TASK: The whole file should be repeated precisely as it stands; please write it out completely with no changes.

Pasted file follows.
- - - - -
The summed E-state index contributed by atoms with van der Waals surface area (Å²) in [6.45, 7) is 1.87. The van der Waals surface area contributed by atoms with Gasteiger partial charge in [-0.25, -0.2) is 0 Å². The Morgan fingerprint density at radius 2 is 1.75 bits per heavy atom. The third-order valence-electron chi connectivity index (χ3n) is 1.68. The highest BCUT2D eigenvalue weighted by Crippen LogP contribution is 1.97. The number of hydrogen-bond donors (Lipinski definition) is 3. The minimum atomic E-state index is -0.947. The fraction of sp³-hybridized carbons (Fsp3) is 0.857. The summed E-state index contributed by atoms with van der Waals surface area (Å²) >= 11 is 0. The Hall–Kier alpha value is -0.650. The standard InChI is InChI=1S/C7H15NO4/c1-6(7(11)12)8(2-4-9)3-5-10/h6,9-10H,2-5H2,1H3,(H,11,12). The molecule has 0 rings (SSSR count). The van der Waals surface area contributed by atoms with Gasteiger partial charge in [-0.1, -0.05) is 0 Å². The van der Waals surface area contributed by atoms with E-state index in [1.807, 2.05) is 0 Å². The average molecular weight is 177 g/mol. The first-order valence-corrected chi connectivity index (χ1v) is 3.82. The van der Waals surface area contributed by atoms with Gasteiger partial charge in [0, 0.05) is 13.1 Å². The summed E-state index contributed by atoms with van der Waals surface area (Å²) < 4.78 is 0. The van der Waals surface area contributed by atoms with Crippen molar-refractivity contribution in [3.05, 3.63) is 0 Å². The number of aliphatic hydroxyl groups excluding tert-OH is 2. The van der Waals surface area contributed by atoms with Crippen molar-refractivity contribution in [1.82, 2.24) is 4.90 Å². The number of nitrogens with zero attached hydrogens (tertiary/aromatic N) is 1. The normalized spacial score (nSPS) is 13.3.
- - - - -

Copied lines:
The summed E-state index contributed by atoms with van der Waals surface area (Å²) in [6.45, 7) is 1.87. The van der Waals surface area contributed by atoms with Gasteiger partial charge in [-0.25, -0.2) is 0 Å². The Morgan fingerprint density at radius 2 is 1.75 bits per heavy atom. The third-order valence-electron chi connectivity index (χ3n) is 1.68. The highest BCUT2D eigenvalue weighted by Crippen LogP contribution is 1.97. The number of hydrogen-bond donors (Lipinski definition) is 3. The minimum atomic E-state index is -0.947. The fraction of sp³-hybridized carbons (Fsp3) is 0.857. The summed E-state index contributed by atoms with van der Waals surface area (Å²) >= 11 is 0. The Hall–Kier alpha value is -0.650. The standard InChI is InChI=1S/C7H15NO4/c1-6(7(11)12)8(2-4-9)3-5-10/h6,9-10H,2-5H2,1H3,(H,11,12). The molecule has 0 rings (SSSR count). The van der Waals surface area contributed by atoms with Gasteiger partial charge in [-0.1, -0.05) is 0 Å². The van der Waals surface area contributed by atoms with E-state index in [1.807, 2.05) is 0 Å². The average molecular weight is 177 g/mol. The first-order valence-corrected chi connectivity index (χ1v) is 3.82. The van der Waals surface area contributed by atoms with Gasteiger partial charge in [0, 0.05) is 13.1 Å². The summed E-state index contributed by atoms with van der Waals surface area (Å²) < 4.78 is 0. The van der Waals surface area contributed by atoms with Crippen molar-refractivity contribution in [3.05, 3.63) is 0 Å². The number of aliphatic hydroxyl groups excluding tert-OH is 2. The van der Waals surface area contributed by atoms with Crippen molar-refractivity contribution in [1.82, 2.24) is 4.90 Å². The number of nitrogens with zero attached hydrogens (tertiary/aromatic N) is 1. The normalized spacial score (nSPS) is 13.3.